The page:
Five bodies have been recovered while around 50 people were missing after the incident on Thursday, the International Organisation for Migration reported.
It wasn't immediately clear where the refugees came from, but in a similar incident on Wednesday, 120 migrants from Ethiopia and Somalia were forced overboard in the same area by smugglers who feared arrest if they were caught with human cargo.
Refugees and migrants hoping to reach oil-rich Gulf countries - many of them teenagers - are increasingly traversing a risky sea route to Yemen, despite the conflict raging there.
"They were in a boat with smugglers, who dropped them at sea before arriving at the shores".
Despite the war in Yemen, almost 55 000 migrants have left the Horn of Africa, to arrive in this country from January 2017, according to IOM.
Staff estimated the average age of passengers on the boat to be 16.
At least 22 migrants remained missing, the IOM said.
According to survivors' testimonies, the smuggler pushed them to the sea after he saw men he perceived as "authority types".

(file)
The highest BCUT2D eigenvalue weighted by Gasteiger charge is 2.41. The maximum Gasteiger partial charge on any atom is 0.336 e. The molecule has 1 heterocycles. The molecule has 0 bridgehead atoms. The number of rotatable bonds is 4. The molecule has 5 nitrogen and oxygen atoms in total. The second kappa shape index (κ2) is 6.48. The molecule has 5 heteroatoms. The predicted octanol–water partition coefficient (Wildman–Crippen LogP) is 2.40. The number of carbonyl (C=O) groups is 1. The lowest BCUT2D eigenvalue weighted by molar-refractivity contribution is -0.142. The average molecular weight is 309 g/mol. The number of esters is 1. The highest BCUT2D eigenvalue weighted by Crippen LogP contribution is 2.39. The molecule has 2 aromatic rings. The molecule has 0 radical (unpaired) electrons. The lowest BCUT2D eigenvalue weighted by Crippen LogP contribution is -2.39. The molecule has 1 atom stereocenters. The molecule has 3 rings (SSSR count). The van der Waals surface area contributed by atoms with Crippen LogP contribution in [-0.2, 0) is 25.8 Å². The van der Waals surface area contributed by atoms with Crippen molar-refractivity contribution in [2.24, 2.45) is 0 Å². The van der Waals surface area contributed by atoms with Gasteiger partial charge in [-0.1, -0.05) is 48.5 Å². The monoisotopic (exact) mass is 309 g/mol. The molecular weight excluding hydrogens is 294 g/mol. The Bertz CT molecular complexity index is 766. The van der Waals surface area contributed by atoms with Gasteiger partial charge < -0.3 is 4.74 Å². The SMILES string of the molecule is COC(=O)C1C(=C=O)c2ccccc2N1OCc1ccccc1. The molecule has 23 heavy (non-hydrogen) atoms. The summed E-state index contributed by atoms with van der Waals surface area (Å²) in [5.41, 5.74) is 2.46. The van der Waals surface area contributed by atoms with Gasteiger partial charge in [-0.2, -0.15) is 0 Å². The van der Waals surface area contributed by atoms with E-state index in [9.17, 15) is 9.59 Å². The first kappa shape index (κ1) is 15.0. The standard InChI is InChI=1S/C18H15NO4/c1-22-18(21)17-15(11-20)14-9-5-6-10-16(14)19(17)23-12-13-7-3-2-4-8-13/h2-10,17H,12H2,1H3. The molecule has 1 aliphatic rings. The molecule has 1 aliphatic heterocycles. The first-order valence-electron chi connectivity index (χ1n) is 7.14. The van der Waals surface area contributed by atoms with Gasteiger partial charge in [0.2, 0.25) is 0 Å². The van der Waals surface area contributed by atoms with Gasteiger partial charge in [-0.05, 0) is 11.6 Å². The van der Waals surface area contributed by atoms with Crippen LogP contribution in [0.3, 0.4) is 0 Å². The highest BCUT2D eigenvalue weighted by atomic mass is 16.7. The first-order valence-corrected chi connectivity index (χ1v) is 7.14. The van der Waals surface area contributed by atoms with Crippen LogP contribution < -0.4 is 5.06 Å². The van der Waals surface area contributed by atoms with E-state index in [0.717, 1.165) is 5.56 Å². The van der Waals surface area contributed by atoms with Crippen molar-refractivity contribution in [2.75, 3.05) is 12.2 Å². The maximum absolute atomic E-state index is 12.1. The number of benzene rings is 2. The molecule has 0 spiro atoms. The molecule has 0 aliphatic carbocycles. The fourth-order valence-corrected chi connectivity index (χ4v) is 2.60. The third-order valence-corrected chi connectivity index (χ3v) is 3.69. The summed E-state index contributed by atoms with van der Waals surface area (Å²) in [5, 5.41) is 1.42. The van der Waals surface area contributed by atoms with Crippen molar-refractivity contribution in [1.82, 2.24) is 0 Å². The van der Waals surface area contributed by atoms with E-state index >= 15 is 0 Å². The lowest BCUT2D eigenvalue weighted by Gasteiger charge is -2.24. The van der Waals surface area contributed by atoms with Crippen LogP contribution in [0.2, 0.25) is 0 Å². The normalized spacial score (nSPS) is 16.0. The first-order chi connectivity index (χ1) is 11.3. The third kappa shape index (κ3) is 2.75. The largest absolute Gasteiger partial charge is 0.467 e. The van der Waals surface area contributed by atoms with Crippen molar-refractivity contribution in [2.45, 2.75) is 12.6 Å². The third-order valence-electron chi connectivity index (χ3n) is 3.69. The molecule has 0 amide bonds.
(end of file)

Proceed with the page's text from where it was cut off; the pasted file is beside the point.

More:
Despite the conflict, migrants still seek transit through Yemen, often towards its land border with Saudi Arabia. One-third are women. In spite of the war in Yemen, African migrants continue to choose this route because there is no central authority that can prevent them from undertaking their trip.
The journey is especially hazardous at this time of year due to strong winds in the Indian Ocean.
The group, which included Gambians and Senegalese, said they had been abandoned by their driver.
"They have some family, or others, who've succeeded and reported back home that it's easy to find a job".
The route is popular because it is cheaper than others, but when they arrive migrants often fall victims to abuse.
More than 111,500 migrants landed on Yemen's shores last year, up from around 100,000 the year before, according to the Regional Mixed Migration Secretariat, a grouping of global agencies.